The foldable structure 38 has two parallel sets of telescoping tubes. Each set has an outer tube 72, a middle tube 74 slidable within the outer tube, and an inner tube 76 slidable within the middle tube. The outer tubes 72 are pin-connected at 78 to flanges 80 extending rearwardly from an upper end of one the rear posts 44 for pivoting about a generally horizontal axis X1 (FIG. 2). Two sleeves 82 are pin-connected at 84 to ends of the inner tubes 76 (rearwardly extending ends as viewed in FIG. 4) for pivoting of the sleeves about a generally horizontal axis X2. A U-shaped tubular member 86 is connected to the sleeves 82 and has arms 88 telescopingly interfitted in the sleeves. The parallel sets of telescoping tubes constitute a first part, generally indicated at 90, of the foldable structure 38; the sleeves and the U-shaped member constitute a second part, generally indicated at 92, of the foldable structure.

The lower ends of the outer tubes 72 have conventional lock buttons 94 on side walls of the outer tubes. Each lock button 94 is adapted to releasably engage first, second and third holes 96a, 96b, 96c in the flanges 80 of the rear posts 44. When the lock buttons 94 are aligned with and extend through the first holes 96a, the telescoping tubes are releasably locked in a downwardly extending position (FIG. 1). When the lock buttons 94 are aligned with and extend through the second holes 96b, the telescoping tubes are releasably locked in a rearwardly extending position (FIG. 4). When the lock buttons 94 are aligned with and extend through the third holes 96c, the telescoping tubes are releasably locked in an upwardly extending position (FIG. 7). The lower ends of the sleeves 82 also have conventional lock buttons 98 therein. Each lock button 98 is adapted to releasably engage first and second holes 100a, 100b in flanges 100 secured to the upper ends of the inner tubes 76. When the lock buttons 98 are aligned with and extend through the first holes 100a, the sleeves 82 are releasably locked in a position generally perpendicular to the telescoping tubes (FIG. 4). When the lock buttons 98 are aligned with and extend through the second holes 100b, the sleeves are releasably locked in a position aligned with the telescoping tubes (FIG. 7).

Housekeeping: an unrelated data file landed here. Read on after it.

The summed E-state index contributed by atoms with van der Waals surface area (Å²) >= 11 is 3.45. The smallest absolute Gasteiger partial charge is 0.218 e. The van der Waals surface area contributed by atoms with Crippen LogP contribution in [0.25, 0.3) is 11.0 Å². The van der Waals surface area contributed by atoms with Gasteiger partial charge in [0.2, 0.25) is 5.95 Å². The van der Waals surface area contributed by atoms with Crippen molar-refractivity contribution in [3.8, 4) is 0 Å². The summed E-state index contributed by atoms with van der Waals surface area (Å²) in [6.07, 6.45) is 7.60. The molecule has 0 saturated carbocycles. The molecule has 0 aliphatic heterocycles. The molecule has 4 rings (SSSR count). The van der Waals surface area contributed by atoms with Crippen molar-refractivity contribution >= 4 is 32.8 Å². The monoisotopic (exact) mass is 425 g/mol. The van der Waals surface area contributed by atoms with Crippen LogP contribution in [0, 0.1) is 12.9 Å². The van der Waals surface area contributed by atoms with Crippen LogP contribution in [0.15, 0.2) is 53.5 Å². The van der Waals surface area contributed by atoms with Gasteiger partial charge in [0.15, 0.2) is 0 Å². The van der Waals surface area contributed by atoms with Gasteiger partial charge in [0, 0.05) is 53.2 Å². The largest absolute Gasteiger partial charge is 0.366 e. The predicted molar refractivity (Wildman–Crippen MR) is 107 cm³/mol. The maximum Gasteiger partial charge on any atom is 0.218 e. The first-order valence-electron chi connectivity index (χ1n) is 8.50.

The exercise machine 30 is shown in FIGS. 4 and 5 in a weight bench mode. When the exercise machine 30 is in its weight bench mode, the second part 92 of the foldable structure 38 functions as legs for supporting the first part 90 of the foldable structure 38. A resilient elongate pad 102 is fixedly mounted on an intermediate portion of the elongate support 36 and has a surface 104 which faces upwardly when the elongate support is in its generally horizontal position. A resilient short pad 106 is releasably mounted on the outer tubes 72 of the foldable structure 38 and lies generally in the same plane as the elongate pad. Preferably, the elongate and short pads 102, 106 each comprise a thin board, a resilient foam material on the board, and a vinyl covering. The short pad is preferably secured to the outer tubes 72 via mateable hook and loop type fasteners. The pads 102, 106 support a user performing weight lifting exercises when the exercise machine 30 is operated in its weight bench mode.

As shown in FIG. 5, a telescoping rod 108 is connectable to eye bolts 109 fastened to the base structure 34 via resilient straps 110. The rod 108 functions as a weight training bar when the exercise machine 30 is operated in the weight bench mode. A platform 112 (FIG. 5) is releasably connected via suitable hinges adjacent one of the channels 46. The platform 112 is adapted to be pivoted between a generally horizontal position (FIG. 5) and a vertical position (not shown). In the vertical position, the platform 112 covers one side of the exercise machine 30. The platform 112 has a plurality of eye bolts (not shown) adapted to engage hooks on the resilient straps 110. The rod 108 may be connected to the eye bolts by straps 110 or by other straps so that a user can stand on the platform and perform several weight lifting exercises such as, squats, military presses, arm curls, etc. Although the exercise machine 30 is shown having only one platform 112, it is to be understood that a second platform could be releasably connected to the other channel 46.